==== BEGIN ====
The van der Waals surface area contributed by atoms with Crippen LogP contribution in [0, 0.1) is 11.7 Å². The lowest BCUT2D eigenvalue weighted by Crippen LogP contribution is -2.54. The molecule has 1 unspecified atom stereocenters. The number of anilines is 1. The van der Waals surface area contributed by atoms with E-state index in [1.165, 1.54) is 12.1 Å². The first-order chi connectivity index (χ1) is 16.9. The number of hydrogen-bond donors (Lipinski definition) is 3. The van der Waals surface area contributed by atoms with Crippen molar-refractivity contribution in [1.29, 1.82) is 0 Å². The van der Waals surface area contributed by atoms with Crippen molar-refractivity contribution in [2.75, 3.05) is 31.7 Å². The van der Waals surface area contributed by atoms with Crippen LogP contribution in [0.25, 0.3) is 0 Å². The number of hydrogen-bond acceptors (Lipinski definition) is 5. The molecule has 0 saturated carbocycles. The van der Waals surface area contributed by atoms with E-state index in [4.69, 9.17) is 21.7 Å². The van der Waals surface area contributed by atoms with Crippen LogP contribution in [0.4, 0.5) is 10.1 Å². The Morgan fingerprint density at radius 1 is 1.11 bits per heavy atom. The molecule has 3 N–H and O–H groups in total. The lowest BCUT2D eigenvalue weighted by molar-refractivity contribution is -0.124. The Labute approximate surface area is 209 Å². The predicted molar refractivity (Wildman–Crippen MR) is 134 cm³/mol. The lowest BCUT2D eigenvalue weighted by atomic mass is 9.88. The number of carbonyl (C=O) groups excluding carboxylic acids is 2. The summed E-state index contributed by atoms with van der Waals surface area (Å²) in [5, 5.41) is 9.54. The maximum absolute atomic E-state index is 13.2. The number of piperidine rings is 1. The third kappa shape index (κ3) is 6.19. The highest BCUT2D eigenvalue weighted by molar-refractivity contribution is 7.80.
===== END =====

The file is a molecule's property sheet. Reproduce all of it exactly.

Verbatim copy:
The van der Waals surface area contributed by atoms with Crippen LogP contribution in [0, 0.1) is 11.7 Å². The lowest BCUT2D eigenvalue weighted by Crippen LogP contribution is -2.54. The molecule has 1 unspecified atom stereocenters. The number of anilines is 1. The van der Waals surface area contributed by atoms with E-state index in [1.165, 1.54) is 12.1 Å². The first-order chi connectivity index (χ1) is 16.9. The number of hydrogen-bond donors (Lipinski definition) is 3. The van der Waals surface area contributed by atoms with Crippen molar-refractivity contribution in [1.29, 1.82) is 0 Å². The van der Waals surface area contributed by atoms with Crippen molar-refractivity contribution in [2.75, 3.05) is 31.7 Å². The van der Waals surface area contributed by atoms with Crippen LogP contribution in [0.25, 0.3) is 0 Å². The number of hydrogen-bond acceptors (Lipinski definition) is 5. The molecule has 0 saturated carbocycles. The van der Waals surface area contributed by atoms with E-state index in [4.69, 9.17) is 21.7 Å². The van der Waals surface area contributed by atoms with Crippen LogP contribution in [0.4, 0.5) is 10.1 Å². The Morgan fingerprint density at radius 1 is 1.11 bits per heavy atom. The molecule has 3 N–H and O–H groups in total. The lowest BCUT2D eigenvalue weighted by molar-refractivity contribution is -0.124. The Labute approximate surface area is 209 Å². The predicted molar refractivity (Wildman–Crippen MR) is 134 cm³/mol. The lowest BCUT2D eigenvalue weighted by atomic mass is 9.88. The number of carbonyl (C=O) groups excluding carboxylic acids is 2. The summed E-state index contributed by atoms with van der Waals surface area (Å²) in [5, 5.41) is 9.54. The maximum absolute atomic E-state index is 13.2. The number of piperidine rings is 1. The third kappa shape index (κ3) is 6.19. The highest BCUT2D eigenvalue weighted by molar-refractivity contribution is 7.80.